A strange mix of frustration and determination fills the losing clubhouse. It is quiet. Somber. A group of professional athletes with genuine love for each other and real expectations for more is now one loss from sadness.
The Royals were never supposed to win this game. Not against Astros ace Dallas Keuchel, and not in this place, where he is some combination of Sandy Koufax and He-Man.
But baseball is endlessly unpredictable, and also a cruel minx, so the Royals head back to their hotel rooms knowing the American League Division Series swung away from them with a 4-2 loss on Sunday that absolutely could’ve been the other way. Should’ve been the other way, even.
The Royals were, truly, nearly historic in their inefficiency. They hit two home runs, two doubles, walked four times and somehow scored only two runs. According to the awesome Baseball-Reference, teams collected at least two home runs, four extra-base hits and four walks 382 times. They scored at least three runs 380 times.
The Royals put so much time and energy into baserunning. This year, no team was better hitting with two outs. For them, wasting chances like this is a particularly fatal flaw.
“Definitely frustration,” Royals first baseman Eric Hosmer said. “We had a couple chances today. We just didn’t get it done, myself included. Just didn’t get it done.”
Keuchel is a terrific talent, probably the AL Cy Young winner this year, but on this day he was less superhero and more survivor. The Royals pushed him to the precipice with strong plate appearances, continually giving themselves a chance to grab this series, and continually failing.
The frustration mounts, not just because it puts the Royals in an elimination game here Monday afternoon, but because the guys they have come to trust and rely upon were the same ones to come up empty.
So much of the focus in this series has been on the pitchers. Keuchel’s dominance. Johnny Cueto’s struggles. Yordano Ventura’s possibilities. But the Royals have lost two games in this series in which they’ve scored a total of four runs.
On Sunday, they gave themselves chance after chance after chance to quiet the Thunder Stix here, but got bupkis. The biggest offenders were Hosmer, the team’s most gifted hitter, and Gordon, the team’s most accomplished position player.
Five of the seven innings Keuchel pitched could’ve been dramatically changed by those two men. Together, they made five outs — each ending the inning — with three strikeouts.
“Losing is the frustration,” Gordon said. “When you get guys on base and it doesn’t happen, there’s frustration there. But with our team, I think we just kind of move on and keep grinding away.”
Let’s go through it. First inning, Hosmer is up with a runner on second. A base hit gives the Royals the lead. He grounds out. Inning over.
Second inning, Gordon is up with a runner on second. A base hit gives the Royals the lead. He strikes out on three pitches. Inning over.
Fourth inning, Gordon is up with two runners on. A base hit gives the Royals a two-run lead. He flies out. Inning over.
Fifth inning, Hosmer is up with two on. The Astros are confident enough they can get Hosmer that they intentionally walked Lorenzo Cain, who had homered. A base hit gives the Royals a two-run lead. Anything in a gap makes it a three-run lead. He strikes out. Inning over.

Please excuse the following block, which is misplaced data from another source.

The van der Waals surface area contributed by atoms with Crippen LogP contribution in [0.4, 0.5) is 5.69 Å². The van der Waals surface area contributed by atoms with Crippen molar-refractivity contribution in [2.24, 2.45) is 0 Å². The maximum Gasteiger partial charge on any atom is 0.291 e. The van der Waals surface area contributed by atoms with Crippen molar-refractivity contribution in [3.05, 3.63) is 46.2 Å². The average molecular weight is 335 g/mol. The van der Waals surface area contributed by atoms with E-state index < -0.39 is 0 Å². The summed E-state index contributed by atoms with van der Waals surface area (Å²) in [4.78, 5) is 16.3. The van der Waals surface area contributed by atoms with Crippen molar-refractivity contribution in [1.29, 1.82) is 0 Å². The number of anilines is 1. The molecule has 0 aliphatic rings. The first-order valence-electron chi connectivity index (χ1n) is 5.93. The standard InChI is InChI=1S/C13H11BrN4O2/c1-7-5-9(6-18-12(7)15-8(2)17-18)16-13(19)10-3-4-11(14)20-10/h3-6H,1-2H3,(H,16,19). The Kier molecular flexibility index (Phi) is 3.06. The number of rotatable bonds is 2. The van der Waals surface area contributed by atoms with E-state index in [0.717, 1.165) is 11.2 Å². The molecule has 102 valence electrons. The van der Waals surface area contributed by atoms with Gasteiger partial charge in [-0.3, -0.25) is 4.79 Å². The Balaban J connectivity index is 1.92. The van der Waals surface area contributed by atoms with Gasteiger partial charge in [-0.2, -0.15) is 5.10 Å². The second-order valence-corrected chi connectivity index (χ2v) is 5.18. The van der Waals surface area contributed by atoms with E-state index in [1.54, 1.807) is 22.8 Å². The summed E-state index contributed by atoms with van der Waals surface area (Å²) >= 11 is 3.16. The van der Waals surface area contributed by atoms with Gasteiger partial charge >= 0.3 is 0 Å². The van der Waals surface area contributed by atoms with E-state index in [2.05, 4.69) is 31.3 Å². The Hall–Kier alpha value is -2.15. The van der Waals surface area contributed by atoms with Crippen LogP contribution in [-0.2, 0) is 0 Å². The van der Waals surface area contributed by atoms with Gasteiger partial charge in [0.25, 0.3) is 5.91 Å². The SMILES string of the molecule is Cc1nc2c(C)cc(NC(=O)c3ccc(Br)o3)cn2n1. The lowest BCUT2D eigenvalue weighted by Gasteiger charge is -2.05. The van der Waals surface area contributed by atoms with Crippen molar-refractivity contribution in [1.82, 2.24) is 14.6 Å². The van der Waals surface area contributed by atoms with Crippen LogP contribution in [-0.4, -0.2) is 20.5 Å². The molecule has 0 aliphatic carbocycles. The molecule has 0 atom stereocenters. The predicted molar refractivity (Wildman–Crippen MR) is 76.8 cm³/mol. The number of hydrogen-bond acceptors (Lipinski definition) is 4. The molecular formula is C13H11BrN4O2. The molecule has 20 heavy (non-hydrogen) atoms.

Sixth inning, Gordon is up with a runner on second. A base hit ties it. He strikes out. Inning over.
That’s five opportunities earned by the team with strong plate appearances and fearless approaches, all squandered.
Now, we’re all adults here, we understand that Keuchel is one of the game’s best pitchers. There is no shame in losing to him, particularly in this place.
But the Royals are a big-boy team, with big-boy expectations, which means they have to perform against other big boys. Advancing in the playoffs requires your best to beat their best, and here, the Royals’ best lost.
“He’s a good pitcher,” Gordon says. “That’s one of the best power sinkers I’ve seen. You’re right on it until the last second, and then you swing through it somehow.”
This is starting to be a trend for the Royals in these playoffs. They are hitting .238 against the Astros, and just five-for-25 (.200) with runners in scoring position. They have already left 25 men on base.
That’s a team stat, and the Royals — particularly with the bats — have always succeeded and failed as a team. But the game has a way of finding certain guys, of shining the light brighter at certain moments.
The playoffs only amplify that, and Hosmer could use some makeup. He has just one hit — that butt-out single that turned Game 2 — in 12 at bats. In the two losses, he has come to the plate with a total of six runners on base, including four in scoring position. He has no hits in those situations, and his outs have ended four innings that otherwise may have been rallies.
This is a small sample size, of course, but it’s also true that championships are won and lost in small sample sizes.
To be clear: None of this is to blame the Royals’ situation on Hosmer or Gordon or anyone else. That would be an inaccurate oversimplification.
But this is an unassailable truth: Hosmer and Gordon had repeated chances to shove this game, and the series, in the Royals’ favor, and neither did it.
Now facing elimination, the Royals will need that last part to change, whether it comes from Hosmer or Gordon or any of their teammates.